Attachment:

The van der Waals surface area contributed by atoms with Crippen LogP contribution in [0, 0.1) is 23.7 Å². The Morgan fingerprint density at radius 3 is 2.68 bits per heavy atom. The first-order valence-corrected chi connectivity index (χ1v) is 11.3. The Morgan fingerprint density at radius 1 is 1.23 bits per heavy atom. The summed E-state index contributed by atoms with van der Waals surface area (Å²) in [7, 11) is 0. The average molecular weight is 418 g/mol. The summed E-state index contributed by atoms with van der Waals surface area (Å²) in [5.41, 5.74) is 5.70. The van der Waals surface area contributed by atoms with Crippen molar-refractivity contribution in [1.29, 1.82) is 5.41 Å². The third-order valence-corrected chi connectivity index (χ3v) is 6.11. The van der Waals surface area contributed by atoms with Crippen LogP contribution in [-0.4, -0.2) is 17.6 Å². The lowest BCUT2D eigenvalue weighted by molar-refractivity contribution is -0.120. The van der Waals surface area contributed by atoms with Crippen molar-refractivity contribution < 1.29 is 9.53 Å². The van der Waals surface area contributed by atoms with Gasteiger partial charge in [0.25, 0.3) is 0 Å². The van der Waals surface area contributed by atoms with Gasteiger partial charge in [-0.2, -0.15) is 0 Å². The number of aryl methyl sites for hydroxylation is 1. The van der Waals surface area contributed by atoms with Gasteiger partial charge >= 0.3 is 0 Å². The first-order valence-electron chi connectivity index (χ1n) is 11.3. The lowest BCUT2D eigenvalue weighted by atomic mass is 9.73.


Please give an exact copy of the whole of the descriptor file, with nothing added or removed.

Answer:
The van der Waals surface area contributed by atoms with Crippen LogP contribution in [0, 0.1) is 23.7 Å². The Morgan fingerprint density at radius 3 is 2.68 bits per heavy atom. The first-order valence-corrected chi connectivity index (χ1v) is 11.3. The Morgan fingerprint density at radius 1 is 1.23 bits per heavy atom. The summed E-state index contributed by atoms with van der Waals surface area (Å²) in [7, 11) is 0. The average molecular weight is 418 g/mol. The summed E-state index contributed by atoms with van der Waals surface area (Å²) in [5.41, 5.74) is 5.70. The van der Waals surface area contributed by atoms with Crippen molar-refractivity contribution in [1.29, 1.82) is 5.41 Å². The third-order valence-corrected chi connectivity index (χ3v) is 6.11. The van der Waals surface area contributed by atoms with Crippen LogP contribution in [-0.4, -0.2) is 17.6 Å². The lowest BCUT2D eigenvalue weighted by molar-refractivity contribution is -0.120. The van der Waals surface area contributed by atoms with Crippen molar-refractivity contribution < 1.29 is 9.53 Å². The van der Waals surface area contributed by atoms with Gasteiger partial charge in [0.25, 0.3) is 0 Å². The van der Waals surface area contributed by atoms with Gasteiger partial charge in [-0.2, -0.15) is 0 Å². The number of aryl methyl sites for hydroxylation is 1. The van der Waals surface area contributed by atoms with Gasteiger partial charge >= 0.3 is 0 Å². The first-order valence-electron chi connectivity index (χ1n) is 11.3. The lowest BCUT2D eigenvalue weighted by atomic mass is 9.73.